Innovation is everywhere we look. From Apple’s air tag luggage tracker to robot vacuums to gadgets that will feed our pets, innovative electronic devices are changing how we live. Though these devices serve a wide range of needs, they all have two things in common: They need innovators to imagine them and printed circuit boards to make them operate.
My experience and expertise keep me focused on the PCB manufacturing component of innovation, but it is important sometimes to step back and look at the bigger picture.
In any industry, the organizations leading the way are the ones that recognize a need that is not being served, determine how a technology can be improved, or discover something revolutionary. Because successful innovation requires the ability to conceptualize, design, prototype, and build something that will be embraced by the marketplace, innovators need to be skilled in more disciplines than is humanly possible.
While enterprise-level product development teams sometimes possess the resources necessary to take a project from beginning to end, most organizations need to fill gaps in areas such as:
- Product design
- Mechanical and electrical engineering
- PCB design and layout
- PCB assembly
- Marketing and sales
Our industry is a key partner for organizations turning innovative ideas and concepts into technology that enables green living, improves education for students with special needs, and enhances transportation safety. To support their innovations, we have to innovate as well. New devices often demand more from designers because of complex functionality, unique environmental tolerances, or extreme constraints on board size.
The Road Ahead
We must be forward-thinking about how we can serve technology innovators. If PCB manufacturers don’t keep an eye on where today's trends will lead, we may not have the knowledge and tools needed to support an innovator’s vision. Was limited board functionality the difference between the iPod and the Zune? Probably not, but the margin between a multi-billion-dollar success and infamy can be razor thin.
Over the years, we’ve seen products become great successes, unmitigated failures, and everything in between. Projects will struggle to get out of the drawing phase without solid market research, product validation, patent searches, prototyping, product feedback, and iterative improvement. Innovating is hard work and developing a product that will be successful in the market is challenging—but not impossible.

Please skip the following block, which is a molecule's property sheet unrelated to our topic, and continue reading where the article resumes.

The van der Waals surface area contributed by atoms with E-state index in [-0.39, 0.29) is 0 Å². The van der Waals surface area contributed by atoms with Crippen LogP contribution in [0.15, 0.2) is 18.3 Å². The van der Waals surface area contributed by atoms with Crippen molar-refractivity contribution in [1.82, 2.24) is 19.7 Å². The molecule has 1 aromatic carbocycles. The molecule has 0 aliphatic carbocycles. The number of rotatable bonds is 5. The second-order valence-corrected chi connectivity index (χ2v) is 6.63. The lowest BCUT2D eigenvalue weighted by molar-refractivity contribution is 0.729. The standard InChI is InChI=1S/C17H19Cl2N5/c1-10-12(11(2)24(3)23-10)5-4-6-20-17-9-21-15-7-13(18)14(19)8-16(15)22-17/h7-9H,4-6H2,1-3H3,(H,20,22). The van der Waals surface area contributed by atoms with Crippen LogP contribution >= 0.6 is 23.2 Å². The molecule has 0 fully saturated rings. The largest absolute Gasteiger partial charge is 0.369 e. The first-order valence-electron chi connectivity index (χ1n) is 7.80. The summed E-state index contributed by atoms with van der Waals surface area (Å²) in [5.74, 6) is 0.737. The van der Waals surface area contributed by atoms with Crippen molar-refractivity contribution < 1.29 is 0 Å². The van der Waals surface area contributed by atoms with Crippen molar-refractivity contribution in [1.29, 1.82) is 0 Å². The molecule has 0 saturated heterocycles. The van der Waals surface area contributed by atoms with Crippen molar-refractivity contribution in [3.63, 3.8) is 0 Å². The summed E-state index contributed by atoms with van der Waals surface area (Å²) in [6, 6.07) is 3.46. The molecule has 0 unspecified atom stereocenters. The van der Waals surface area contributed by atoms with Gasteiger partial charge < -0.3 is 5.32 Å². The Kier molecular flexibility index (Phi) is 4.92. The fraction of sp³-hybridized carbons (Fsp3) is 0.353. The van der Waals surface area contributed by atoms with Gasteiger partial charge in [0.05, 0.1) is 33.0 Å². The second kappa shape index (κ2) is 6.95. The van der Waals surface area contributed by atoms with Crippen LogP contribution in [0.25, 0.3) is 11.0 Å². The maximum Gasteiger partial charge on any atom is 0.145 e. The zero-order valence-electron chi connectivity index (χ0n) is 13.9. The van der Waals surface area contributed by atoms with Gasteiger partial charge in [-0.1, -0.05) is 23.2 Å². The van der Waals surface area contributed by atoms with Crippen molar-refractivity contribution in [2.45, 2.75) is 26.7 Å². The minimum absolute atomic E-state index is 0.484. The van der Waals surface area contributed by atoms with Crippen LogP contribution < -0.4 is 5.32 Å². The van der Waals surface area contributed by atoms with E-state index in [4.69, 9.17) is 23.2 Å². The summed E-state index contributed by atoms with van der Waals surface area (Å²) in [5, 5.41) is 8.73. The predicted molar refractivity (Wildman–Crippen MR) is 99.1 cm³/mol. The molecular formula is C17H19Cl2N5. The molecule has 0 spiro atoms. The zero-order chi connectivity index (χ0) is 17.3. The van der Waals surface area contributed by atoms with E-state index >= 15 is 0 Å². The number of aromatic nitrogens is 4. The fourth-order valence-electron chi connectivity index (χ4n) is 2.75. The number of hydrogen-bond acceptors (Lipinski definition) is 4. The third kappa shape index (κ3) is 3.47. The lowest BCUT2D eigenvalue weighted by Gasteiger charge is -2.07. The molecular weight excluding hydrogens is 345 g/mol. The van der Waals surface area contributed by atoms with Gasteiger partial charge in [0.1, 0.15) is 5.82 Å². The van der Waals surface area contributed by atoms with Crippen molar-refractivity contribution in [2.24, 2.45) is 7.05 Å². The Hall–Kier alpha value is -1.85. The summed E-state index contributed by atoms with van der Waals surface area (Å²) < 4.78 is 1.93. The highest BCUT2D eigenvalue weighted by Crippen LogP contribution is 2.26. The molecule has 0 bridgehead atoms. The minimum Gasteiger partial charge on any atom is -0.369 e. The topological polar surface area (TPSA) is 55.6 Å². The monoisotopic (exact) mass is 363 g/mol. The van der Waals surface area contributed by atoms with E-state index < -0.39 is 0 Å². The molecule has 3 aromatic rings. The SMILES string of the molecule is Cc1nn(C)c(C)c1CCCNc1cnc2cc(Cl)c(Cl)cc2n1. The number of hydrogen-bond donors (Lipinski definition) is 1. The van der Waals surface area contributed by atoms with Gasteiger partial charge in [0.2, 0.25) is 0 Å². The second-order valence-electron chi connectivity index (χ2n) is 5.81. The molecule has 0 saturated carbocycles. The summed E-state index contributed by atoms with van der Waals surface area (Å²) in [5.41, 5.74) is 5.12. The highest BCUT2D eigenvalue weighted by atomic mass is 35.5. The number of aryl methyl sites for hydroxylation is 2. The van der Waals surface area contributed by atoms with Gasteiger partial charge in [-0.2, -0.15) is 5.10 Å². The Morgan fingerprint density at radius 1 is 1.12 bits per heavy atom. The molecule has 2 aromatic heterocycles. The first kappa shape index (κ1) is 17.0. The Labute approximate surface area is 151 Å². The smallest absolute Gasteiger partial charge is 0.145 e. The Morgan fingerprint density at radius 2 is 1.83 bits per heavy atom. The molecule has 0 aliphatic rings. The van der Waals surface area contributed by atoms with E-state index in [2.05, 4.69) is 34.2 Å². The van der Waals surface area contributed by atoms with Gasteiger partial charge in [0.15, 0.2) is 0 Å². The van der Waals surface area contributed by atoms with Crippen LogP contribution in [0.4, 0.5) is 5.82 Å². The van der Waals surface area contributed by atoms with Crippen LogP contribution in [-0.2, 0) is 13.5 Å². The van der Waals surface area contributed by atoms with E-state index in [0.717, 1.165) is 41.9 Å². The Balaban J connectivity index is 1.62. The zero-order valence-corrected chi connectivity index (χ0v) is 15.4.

Sometimes the first prototype evolves into a marketable product, and when innovators really endeavor to think outside the rectangle, they create something special. Countless others simply don’t have the patience for innovation, and their ideas never make it out of the concept phase.
To increase the chances of an idea becoming a profitable product, you must do the legwork: Figure out and really understand what people want or need, try to ascertain how many of them there are, and determine if there are other products or patents that already satisfy this need.
The tech community is a big, open place. People like to share ideas, so talk to them. Today’s stranger might be tomorrow’s colleague. Don’t be afraid to pull the plug if the research is not showing that there is a viable market for the product. I have seen many examples of a product going to market and failing because the inventor was convinced that it was a home run and ignored all the signs pointing to a bust.
Taking the Leap
Once you have done your research and planning and have determined that you have a good idea, next comes the fun (and the cash investment): Building the prototype.
Preparation and research are also vital in this phase. Even if you are building a prototype in your shop using pieces from existing products, it is wise to know beforehand if and where you can get what you need for future production runs. Do your homework on materials suppliers, PCB manufacturers, and assembly partners.
Designing a product is one thing, but nothing is more rewarding than seeing it transform into something tangible for people to touch, feel, and interact with. The feedback from those interactions with members of the target market can inform modifications to the product before undertaking larger production runs. The more your potential customers can see, touch, and experience your prototype, the better the feedback you will get, and the better the end product will be. This may take time and several iterations, but it will ultimately be worth the effort.
So, go be an innovator. Make cool things, invent the next biggest gadget, solve a problem, design a PCB—but don’t forget to think ahead and do your research to avoid common pitfalls.
Download The Printed Circuit Designer’s Guide to... Designing for Reality by Matt Stevenson.
This column originally appeared in the March 2023 issue of Design007 Magazine.